Then, if you have just a little more time spend a few more minutes at the Peru Birding Routes web site. In turn, that will make you want to spend a few weeks in Peru in order to see the birds which live there.

And, according to the American Bird Conservancy, you can also travel to an accessible hummingbird feeder which is currently frequented by some Spatuletail Hummingbirds. But you shouldn’t wait, the bird is endangered as humans continue to cut down the small area of forest which is its only home.


We found the photo of the Spatuletail on the home page of Andean Birding another web site that will make you want to leave for Peru as soon as you pack your gear.

Counting Hummingbirds

May 24, 2008

Since hummingbirds are returning to their summer ranges in North America we thought it a good thing to remind you how to count how many you may have at your feeders. We’ve done two posts on that the subject but if you are pressed for time, the second one summarizes all the methods we’ve discovered so that is the one to read first. Here is the link for the first post.

We also just did our first YouTube experiment which explains how to make syrup for them. More videos will follow about which feeders are best and how to care for them.

And, if you are interested in a little science about hummingbirds, here is a post about that. We’ll be doing more on hummingbird science as the summer continues.

Hummingbird Science, Part I

January 21, 2008

Last time we shared the counting methods of a true hummingbird expert, Sheri Williamson. Ms. Williamson is the author of the Peterson A Field Guide to Hummingbirds of North America which, at the risk of her accusing us of “absolutely gushing” — something we leave to artesian wells — is a fine book; full of useful information. Ms. Williamson has forgotten more about hummingbirds than we will ever know. She has blogs and a website which you can find here, here and here.

Still, we thought her post a bit haughty; written with a certainty and hubris scientists are well advised to avoid. In addition to calling Dan True’s book on hummingbirds “full of half-baked ideas, misinterpretations of other people’s work, and out-of-date information. . . .” she accuses us of misleading you into thinking that Ruby-throated Hummingbirds migrate over the Gulf of Mexico rather than taking the longer shoreline route. More about that in a minute.

First though, a word about science. Science is the best, most successful method of describing and explaining reality yet invented. But it is slow. It has to be. Hypotheses must be developed, data painstakingly accumulated, tested and peer reviewed. Even after a theory explaining all the known data is erected, wise scientists know the entire edifice can come crumbling down on their heads if a new pertinent, reliable piece of data is discovered which contradicts all that earlier work. We have a scientist friend who is delighted if he is right half the time.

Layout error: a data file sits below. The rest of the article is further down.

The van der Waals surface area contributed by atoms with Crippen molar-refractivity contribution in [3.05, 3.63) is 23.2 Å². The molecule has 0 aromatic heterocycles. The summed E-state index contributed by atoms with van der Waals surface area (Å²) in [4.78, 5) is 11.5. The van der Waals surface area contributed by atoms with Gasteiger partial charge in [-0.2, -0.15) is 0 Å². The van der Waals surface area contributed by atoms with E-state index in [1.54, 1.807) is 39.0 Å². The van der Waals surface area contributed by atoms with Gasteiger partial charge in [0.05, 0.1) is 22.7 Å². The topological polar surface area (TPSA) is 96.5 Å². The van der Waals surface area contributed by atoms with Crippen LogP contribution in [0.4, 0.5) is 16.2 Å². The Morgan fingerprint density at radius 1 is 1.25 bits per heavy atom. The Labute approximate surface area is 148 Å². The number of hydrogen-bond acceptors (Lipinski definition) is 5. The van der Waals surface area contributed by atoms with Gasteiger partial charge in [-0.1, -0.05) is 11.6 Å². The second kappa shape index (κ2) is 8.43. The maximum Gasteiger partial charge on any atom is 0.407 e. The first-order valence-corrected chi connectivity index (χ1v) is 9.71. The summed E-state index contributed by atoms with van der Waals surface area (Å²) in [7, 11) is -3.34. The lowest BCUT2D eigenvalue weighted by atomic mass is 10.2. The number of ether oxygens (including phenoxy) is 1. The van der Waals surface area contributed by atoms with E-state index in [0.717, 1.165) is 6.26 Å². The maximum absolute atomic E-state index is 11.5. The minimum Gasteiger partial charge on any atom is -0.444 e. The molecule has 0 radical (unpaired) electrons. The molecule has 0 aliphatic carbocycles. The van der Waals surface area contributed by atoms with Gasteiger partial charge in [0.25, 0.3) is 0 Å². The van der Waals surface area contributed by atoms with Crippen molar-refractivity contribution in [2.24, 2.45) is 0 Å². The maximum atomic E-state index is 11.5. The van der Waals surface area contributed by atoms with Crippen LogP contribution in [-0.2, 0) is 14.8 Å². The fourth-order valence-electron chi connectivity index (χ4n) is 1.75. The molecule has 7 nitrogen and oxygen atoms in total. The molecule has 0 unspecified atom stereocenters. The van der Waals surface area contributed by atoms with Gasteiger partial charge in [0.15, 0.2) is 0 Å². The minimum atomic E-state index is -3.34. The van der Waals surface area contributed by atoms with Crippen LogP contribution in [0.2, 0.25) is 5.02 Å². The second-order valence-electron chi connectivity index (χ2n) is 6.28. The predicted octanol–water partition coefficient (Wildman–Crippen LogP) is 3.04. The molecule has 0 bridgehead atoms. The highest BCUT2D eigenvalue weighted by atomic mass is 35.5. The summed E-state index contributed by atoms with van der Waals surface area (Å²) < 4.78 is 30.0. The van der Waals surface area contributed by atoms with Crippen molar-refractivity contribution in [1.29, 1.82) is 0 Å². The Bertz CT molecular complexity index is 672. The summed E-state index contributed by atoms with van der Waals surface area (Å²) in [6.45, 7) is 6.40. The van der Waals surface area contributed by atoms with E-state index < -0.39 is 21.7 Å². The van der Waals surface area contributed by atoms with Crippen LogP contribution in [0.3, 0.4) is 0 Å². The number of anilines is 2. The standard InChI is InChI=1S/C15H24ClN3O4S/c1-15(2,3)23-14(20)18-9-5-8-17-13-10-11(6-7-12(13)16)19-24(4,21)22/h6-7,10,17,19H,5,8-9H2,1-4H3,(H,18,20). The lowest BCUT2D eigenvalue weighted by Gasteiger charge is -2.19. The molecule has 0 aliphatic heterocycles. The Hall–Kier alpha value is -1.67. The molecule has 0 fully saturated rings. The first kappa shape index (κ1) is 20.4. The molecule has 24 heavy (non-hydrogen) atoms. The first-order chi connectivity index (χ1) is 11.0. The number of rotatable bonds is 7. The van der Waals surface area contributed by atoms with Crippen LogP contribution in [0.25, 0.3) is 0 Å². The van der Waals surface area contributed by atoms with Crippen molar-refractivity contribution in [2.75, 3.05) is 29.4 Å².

More important, ignorance engulfs us. We must stand stupefied before all we do not know. Why was there a “Big Bang?” What does it mean to say that a black hole is a singularity? How do electrons act at a distance? How many dimensions exist? Are Boltzman Brains really possible? What is consciousness? Why is so much of the world explainable by mathematics? What cures the common cold? How can we stop cancer cells before they kill their hosts? How did Aspen trees learn to clone themselves? Why do some thunderstorms become super cells? How do birds navigate? What routes do Ruby-throated Hummingbirds follow on their migrations? How many are eating at your feeder?

Here is a scientist on the point:

As a human being, one has been endowed with just enough intelligence to be able to see how clearly, how utterly inadequate that intelligence is when confronted with what exists.
Albert Einstein.


But to get back to Ms. Williamson’s complaint about our post. Here is what she said:

One additional nitpick about the TFFBBB entry: It assumes that Ruby-throated Hummingbirds migrate south across the Gulf of Mexico when the evidence strongly suggests that the majority take an overland route around the Gulf in fall migration.

First, we did assume that large numbers of Ruby-throats migrate south across the Gulf of Mexico. And, while we are not — and never claimed to be — scientists, we don’t just make stuff up. Our statement that Ruby-throats fly directly over the Gulf of Mexico in autumn had two scientific sources.

The first, which we utilize frequently, is Cornell University’s Birds of North America. (BNA) (Available online, subscription required) According to one ornithologist: (Sheri Williamson, actually)

The most valuable published resource on the biology and natural history of North America’s hummingbirds is the Birds of North America series. . . .

Here is what BNA has to say about Ruby-throat migration:

Despite their tiny size, many of these birds fly nonstop across the Gulf of Mexico during fall and spring migration, a round-trip of more than 1,600 km. To accomplish this, individuals often double their body mass by fattening on nectar and insects prior to departure. (Emphasis added)

There is one problem with BNA. It is not updated frequently. For instance, the article on Ruby-throated Hummingbirds was written in 1996. So we checked one other, newer source: The 2001 Peterson A Field Guide to Hummingbirds of North America by Sheri Williamson. (That name sounds familiar, where have we heard it before?) In that book, at page 188, we read:

To reach their eastern nesting grounds each spring, many individuals take a direct but hazardous route across the Gulf of Mexico, flying non-stop over [sic] more than 500 miles of open water.